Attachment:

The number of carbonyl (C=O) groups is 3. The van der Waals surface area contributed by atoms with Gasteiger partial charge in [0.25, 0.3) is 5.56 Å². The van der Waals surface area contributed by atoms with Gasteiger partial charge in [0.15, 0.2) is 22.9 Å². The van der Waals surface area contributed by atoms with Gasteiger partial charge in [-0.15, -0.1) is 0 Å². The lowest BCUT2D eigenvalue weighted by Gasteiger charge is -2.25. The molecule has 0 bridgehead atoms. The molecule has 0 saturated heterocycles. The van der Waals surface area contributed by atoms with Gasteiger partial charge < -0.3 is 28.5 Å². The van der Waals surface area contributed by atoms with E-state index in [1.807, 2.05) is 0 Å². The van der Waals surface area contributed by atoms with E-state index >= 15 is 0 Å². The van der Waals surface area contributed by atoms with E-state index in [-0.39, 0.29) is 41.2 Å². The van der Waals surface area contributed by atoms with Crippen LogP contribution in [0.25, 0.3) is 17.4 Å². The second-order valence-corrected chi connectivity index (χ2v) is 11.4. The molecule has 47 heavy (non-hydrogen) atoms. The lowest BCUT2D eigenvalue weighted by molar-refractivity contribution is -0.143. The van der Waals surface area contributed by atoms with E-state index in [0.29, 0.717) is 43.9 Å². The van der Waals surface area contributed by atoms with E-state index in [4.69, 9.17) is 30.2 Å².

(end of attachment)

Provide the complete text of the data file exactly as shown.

The number of carbonyl (C=O) groups is 3. The van der Waals surface area contributed by atoms with Gasteiger partial charge in [0.25, 0.3) is 5.56 Å². The van der Waals surface area contributed by atoms with Gasteiger partial charge in [0.15, 0.2) is 22.9 Å². The van der Waals surface area contributed by atoms with Gasteiger partial charge in [-0.15, -0.1) is 0 Å². The lowest BCUT2D eigenvalue weighted by Gasteiger charge is -2.25. The molecule has 0 bridgehead atoms. The molecule has 0 saturated heterocycles. The van der Waals surface area contributed by atoms with Gasteiger partial charge < -0.3 is 28.5 Å². The van der Waals surface area contributed by atoms with E-state index in [1.807, 2.05) is 0 Å². The van der Waals surface area contributed by atoms with E-state index >= 15 is 0 Å². The van der Waals surface area contributed by atoms with E-state index in [-0.39, 0.29) is 41.2 Å². The van der Waals surface area contributed by atoms with Crippen LogP contribution in [0.25, 0.3) is 17.4 Å². The second-order valence-corrected chi connectivity index (χ2v) is 11.4. The molecule has 47 heavy (non-hydrogen) atoms. The lowest BCUT2D eigenvalue weighted by molar-refractivity contribution is -0.143. The van der Waals surface area contributed by atoms with E-state index in [0.29, 0.717) is 43.9 Å². The van der Waals surface area contributed by atoms with E-state index in [4.69, 9.17) is 30.2 Å².